Wells Fargo (NYSE:WFC) has risen sharply off its May 14 lows, but it seems that the rally may not last. Options traders are betting the stock heads lower by the middle of July. The equity is not cheap when compared to its peers, and that may hurt the stock ability to rise much from its current levels as well, as it already one of the most expensive bank stocks.
The one benefit the stock has at the moment is that it trades with a price to tangible book value that is well below 1 and is one of the cheapest in the group on that metric. Still, with very low interest-rates, and uncertainty around the economic rebound, Wells Fargo stock may struggle. You can now track all of my free articles on this Google Spreadsheet I have created.
On May 27, the open interest for the July 17, 2020 puts rose by more than 35,000 contracts at the $30 strike price. These puts traded on the ASK for $4.30 per contract, an indication the puts contracts were bought. For a buyer of the puts to earn a profit, the stock would need to fall by roughly 5.5% to around $25.70 per share.
But there is more because this appears to be part of a spread transaction where the trader sold the $30 calls, with the open interest rising by about 34,000 contracts. These contracts traded between the bid and the ask for about $0.67 per contract. By selling the calls, the trader took in the premium of $0.67 per contract. The calls were sold to offset some of the cost of buying the puts.
Overall it creates a bearish bet that Wells Fargo stock is at a lower price than it is on May 27 of $27.18.
The traders may be betting that the stock moves lower because the fundamental outlook for the company looks bleak. Analysts currently forecast that revenue will fall by 13% in 2020 to $73.7 billion from 2019 revenue of $85 billion. Analysts see revenue growing to just $77.59 billion by the year 2022.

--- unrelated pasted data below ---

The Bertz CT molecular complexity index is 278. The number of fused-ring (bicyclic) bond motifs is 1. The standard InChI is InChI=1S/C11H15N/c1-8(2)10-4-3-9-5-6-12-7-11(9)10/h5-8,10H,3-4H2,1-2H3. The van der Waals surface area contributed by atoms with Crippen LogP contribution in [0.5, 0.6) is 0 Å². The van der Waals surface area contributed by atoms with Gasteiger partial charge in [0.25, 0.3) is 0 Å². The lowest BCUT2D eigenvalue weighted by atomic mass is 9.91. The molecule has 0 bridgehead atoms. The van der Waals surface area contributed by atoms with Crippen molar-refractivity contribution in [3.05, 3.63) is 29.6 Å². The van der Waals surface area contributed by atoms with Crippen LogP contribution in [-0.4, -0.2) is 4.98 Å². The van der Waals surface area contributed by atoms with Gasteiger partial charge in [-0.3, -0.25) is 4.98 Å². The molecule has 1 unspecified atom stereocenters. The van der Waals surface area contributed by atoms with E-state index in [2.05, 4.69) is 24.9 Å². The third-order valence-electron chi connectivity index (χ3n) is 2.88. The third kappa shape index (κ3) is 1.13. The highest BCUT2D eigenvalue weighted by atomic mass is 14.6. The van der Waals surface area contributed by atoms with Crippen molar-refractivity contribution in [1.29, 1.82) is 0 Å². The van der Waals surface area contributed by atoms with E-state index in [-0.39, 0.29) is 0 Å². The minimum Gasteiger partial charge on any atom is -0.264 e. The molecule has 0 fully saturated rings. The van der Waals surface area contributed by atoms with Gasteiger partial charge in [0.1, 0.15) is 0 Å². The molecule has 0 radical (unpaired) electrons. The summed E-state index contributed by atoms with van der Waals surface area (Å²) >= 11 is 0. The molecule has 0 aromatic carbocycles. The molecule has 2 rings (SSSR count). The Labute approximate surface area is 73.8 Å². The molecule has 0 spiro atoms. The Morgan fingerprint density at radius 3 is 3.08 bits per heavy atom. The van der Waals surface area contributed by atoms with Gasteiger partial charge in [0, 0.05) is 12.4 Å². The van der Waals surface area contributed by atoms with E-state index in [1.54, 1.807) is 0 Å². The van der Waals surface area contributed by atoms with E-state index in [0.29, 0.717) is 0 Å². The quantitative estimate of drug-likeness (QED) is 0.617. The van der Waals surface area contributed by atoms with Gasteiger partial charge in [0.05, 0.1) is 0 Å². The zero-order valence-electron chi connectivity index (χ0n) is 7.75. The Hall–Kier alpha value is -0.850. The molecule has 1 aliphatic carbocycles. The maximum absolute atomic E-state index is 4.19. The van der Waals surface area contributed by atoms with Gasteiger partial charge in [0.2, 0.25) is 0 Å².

Meanwhile, earnings are expected to plunge in 2020 to $0.96 per share from $4.38 per share in 2019, a drop of about 78%. However, earnings are expected to rebound in 2021, more than doubling to $2.78 per share and rising an additional 36% in 2022 to $3.78. However, that 2022 estimate is still well below the 2019 results.
But the stock is expensive on a P/E ratio over the next-twelve-months (NTM) trading at 15.7 times earnings estimates. This is much higher than peers Citigroup (C) and Bank Of America (BAC), which trade for 10.9 and 14 times their NTM earnings estimates. It is even higher than JPMorgan's (JPM) valuation of 14.7 times its estimates.
Technically the stock did break a downtrend and it could result in the shares rising to around $29.60 over the short-term, where a level of resistance awaits. But the big question is what will happen once the stock gets to that level. Should it fail to advance past 29.60, then there's it would likely reverse lower and head back towards support around $26.00.
Additionally, should the break out from yesterday not hold and falls below $26, it seems likely that the stock could retest its lows around $22.
There are plenty of risks to the bearish outlook highlighted above. For example, if the economy begins to pick up meaningful steam, it could be a big positive for the company's revenue and earnings power. Additionally, should the economy recover, interest rates could begin to rise, and that helps to boost net interest income for the banks, which could also help revenue and earnings.
But absent any significant economic improvement changes, it seems that Wells Fargo may continue to struggle.
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This article was written by
I am Michael Kramer, the founder of Mott Capital Management and creator of Reading The Markets, an SA Marketplace service. I focus on long-only macro themes and trends, look for long-term thematic growth investments, and use options data to find unusual activity.
I use my over 25 years of experience as a buy-side trader, analyst, and portfolio manager, to explain the twists and turns of the stock market and where it may be heading next. Additionally, I use data from top vendors to formulate my analysis, including sell-side analyst estimates and research, newsfeeds, in-depth options data, and gamma levels.
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